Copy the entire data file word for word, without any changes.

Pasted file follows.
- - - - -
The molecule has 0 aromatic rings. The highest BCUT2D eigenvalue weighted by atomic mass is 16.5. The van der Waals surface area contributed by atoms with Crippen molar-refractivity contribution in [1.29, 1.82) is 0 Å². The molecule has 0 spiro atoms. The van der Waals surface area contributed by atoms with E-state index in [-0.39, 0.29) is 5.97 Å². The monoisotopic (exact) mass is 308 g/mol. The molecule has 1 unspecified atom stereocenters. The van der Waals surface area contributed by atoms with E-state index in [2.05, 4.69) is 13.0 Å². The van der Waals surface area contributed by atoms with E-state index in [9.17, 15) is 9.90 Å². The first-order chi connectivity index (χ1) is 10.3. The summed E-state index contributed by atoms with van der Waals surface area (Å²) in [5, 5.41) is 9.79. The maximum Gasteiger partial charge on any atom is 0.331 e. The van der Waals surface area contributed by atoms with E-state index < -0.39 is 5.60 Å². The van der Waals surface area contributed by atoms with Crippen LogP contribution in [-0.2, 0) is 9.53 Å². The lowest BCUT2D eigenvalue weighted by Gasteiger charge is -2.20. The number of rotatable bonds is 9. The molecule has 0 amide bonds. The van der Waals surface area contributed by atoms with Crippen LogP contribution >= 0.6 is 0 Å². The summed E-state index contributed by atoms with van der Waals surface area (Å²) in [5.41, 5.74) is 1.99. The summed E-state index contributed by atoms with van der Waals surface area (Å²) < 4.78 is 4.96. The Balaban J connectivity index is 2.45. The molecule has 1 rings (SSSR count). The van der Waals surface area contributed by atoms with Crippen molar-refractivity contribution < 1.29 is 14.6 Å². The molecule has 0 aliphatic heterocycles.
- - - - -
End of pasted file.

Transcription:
The molecule has 0 aromatic rings. The highest BCUT2D eigenvalue weighted by atomic mass is 16.5. The van der Waals surface area contributed by atoms with Crippen molar-refractivity contribution in [1.29, 1.82) is 0 Å². The molecule has 0 spiro atoms. The van der Waals surface area contributed by atoms with E-state index in [-0.39, 0.29) is 5.97 Å². The monoisotopic (exact) mass is 308 g/mol. The molecule has 1 unspecified atom stereocenters. The van der Waals surface area contributed by atoms with E-state index in [2.05, 4.69) is 13.0 Å². The van der Waals surface area contributed by atoms with E-state index in [9.17, 15) is 9.90 Å². The first-order chi connectivity index (χ1) is 10.3. The summed E-state index contributed by atoms with van der Waals surface area (Å²) in [5, 5.41) is 9.79. The maximum Gasteiger partial charge on any atom is 0.331 e. The van der Waals surface area contributed by atoms with E-state index < -0.39 is 5.60 Å². The van der Waals surface area contributed by atoms with Crippen LogP contribution in [-0.2, 0) is 9.53 Å². The lowest BCUT2D eigenvalue weighted by Gasteiger charge is -2.20. The number of rotatable bonds is 9. The molecule has 0 amide bonds. The van der Waals surface area contributed by atoms with Crippen LogP contribution >= 0.6 is 0 Å². The summed E-state index contributed by atoms with van der Waals surface area (Å²) in [5.41, 5.74) is 1.99. The summed E-state index contributed by atoms with van der Waals surface area (Å²) < 4.78 is 4.96. The Balaban J connectivity index is 2.45. The molecule has 1 rings (SSSR count). The van der Waals surface area contributed by atoms with Crippen molar-refractivity contribution < 1.29 is 14.6 Å². The molecule has 0 aliphatic heterocycles.